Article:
Krug has done things in Boston we haven't watched a defenseman do in a long time, but he's a liability defensively. If you look at his zone starts, 62.9% of his zone starts at even strength begin in the offensive zone. Claude knows how to use this guy and pairing him with Boychuk means that should Krug make a mistake – Boychuk is there to clean up the mess. 

Like I said, I included Boychuk because the return for him would be greater than McQuaid or Bartkowski. With that said however, I don't think he goes anywhere. He also has a modified no trade clause in which he will have to submit a list of 15 teams. 


Adam McQuaid

With the signing of Miller, it looks like McQuaid could be the odd man out. I like McQuaid, but I don't feel he's essential to this team. Is his toughness useful? Absolutely. The guy can scrap but in reality he's a third pairing defenseman. They're a dime a dozen in the NHL and in this business, when you can get a replica cheaper than the original – the original is more than likely going to get scrapped. 

McQuaid has one more year left on his contract at $1.56M, which makes it a more than reasonable contract for someone looking to add a tough guy to fill out the bottom of their roster. Like I've already mentioned, he's a bottom pairing player. His quality of competition is a little under 28%, which is the lowest for any defenseman who has played 25+ games (note: Krug and Bartkowski are also around 28% as well). McQuaid also logs less ice time than any other starting defenseman on the team at 16:02 TOI/G.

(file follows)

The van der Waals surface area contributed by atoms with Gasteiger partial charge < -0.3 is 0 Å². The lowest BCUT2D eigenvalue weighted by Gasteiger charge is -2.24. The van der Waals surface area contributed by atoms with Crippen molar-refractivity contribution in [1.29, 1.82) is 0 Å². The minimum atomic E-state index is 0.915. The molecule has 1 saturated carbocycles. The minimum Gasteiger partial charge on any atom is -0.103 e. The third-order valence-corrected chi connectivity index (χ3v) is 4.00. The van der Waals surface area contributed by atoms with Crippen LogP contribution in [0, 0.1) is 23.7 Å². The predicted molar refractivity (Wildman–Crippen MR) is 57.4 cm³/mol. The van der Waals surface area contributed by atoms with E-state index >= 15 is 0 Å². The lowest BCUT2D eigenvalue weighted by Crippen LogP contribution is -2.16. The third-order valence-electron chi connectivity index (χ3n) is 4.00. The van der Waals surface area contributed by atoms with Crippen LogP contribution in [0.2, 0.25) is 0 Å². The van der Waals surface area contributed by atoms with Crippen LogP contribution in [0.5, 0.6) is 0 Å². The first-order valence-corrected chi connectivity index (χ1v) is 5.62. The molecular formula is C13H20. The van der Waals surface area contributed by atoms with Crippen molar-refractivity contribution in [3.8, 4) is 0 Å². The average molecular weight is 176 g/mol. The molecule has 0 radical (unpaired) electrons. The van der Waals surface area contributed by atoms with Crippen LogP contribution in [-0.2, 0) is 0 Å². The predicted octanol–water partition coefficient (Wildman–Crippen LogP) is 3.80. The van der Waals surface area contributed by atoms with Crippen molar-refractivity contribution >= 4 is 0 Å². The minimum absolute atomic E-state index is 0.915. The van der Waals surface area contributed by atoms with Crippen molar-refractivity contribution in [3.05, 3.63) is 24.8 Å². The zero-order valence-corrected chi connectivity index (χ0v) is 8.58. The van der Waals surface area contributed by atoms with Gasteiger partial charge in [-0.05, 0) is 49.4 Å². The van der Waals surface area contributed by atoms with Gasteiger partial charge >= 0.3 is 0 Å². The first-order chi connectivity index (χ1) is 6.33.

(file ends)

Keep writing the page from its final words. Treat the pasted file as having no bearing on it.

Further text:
There isn't anything McQuaid does particularly well outside of fighting.

What kind of return can you expect for a bottom pairing defenseman who doesn't really do anything well outside of punching some faces? Not much, but at this point it's not about the return, it's about clearing a log jam within your defensive group. 


Matt Bartkowski

Last but not least is the centerpiece of the failed Jarome Iginla trade. Last season, Boston was going to trade Bartkowski to Calgary and locked him up with a one year, one way contract before everything fell apart. Initially it looked like the failed trade worked out as Bartkowski was serviceable with the Bruins. This season, however, he found himself on the ninth level before injuries struck the Bruins down like Mr. Costanza trying to buy George a doll for Christmas. 

Bartkowski will be a restricted free agent this offseason, which means that whatever team he is traded too would have an advantage when they went to negotiate a new contract. Given that he's 25 and Boston has already made it known they have no issues about moving him (see aforementioned trade to Calgary), it wouldn't surprise me to see his name come up in trade talks. 

Here's a quick scouting report from The Hockey News:

So in reality, you're looking at three defensemen (Bartkowski, McQuaid, Miller) who bring the same thing to the table. I think when it's all said and done, McQuaid is the one who finds himself wearing a different sweater next season and Bartkowski continuing to be the healthy scratch.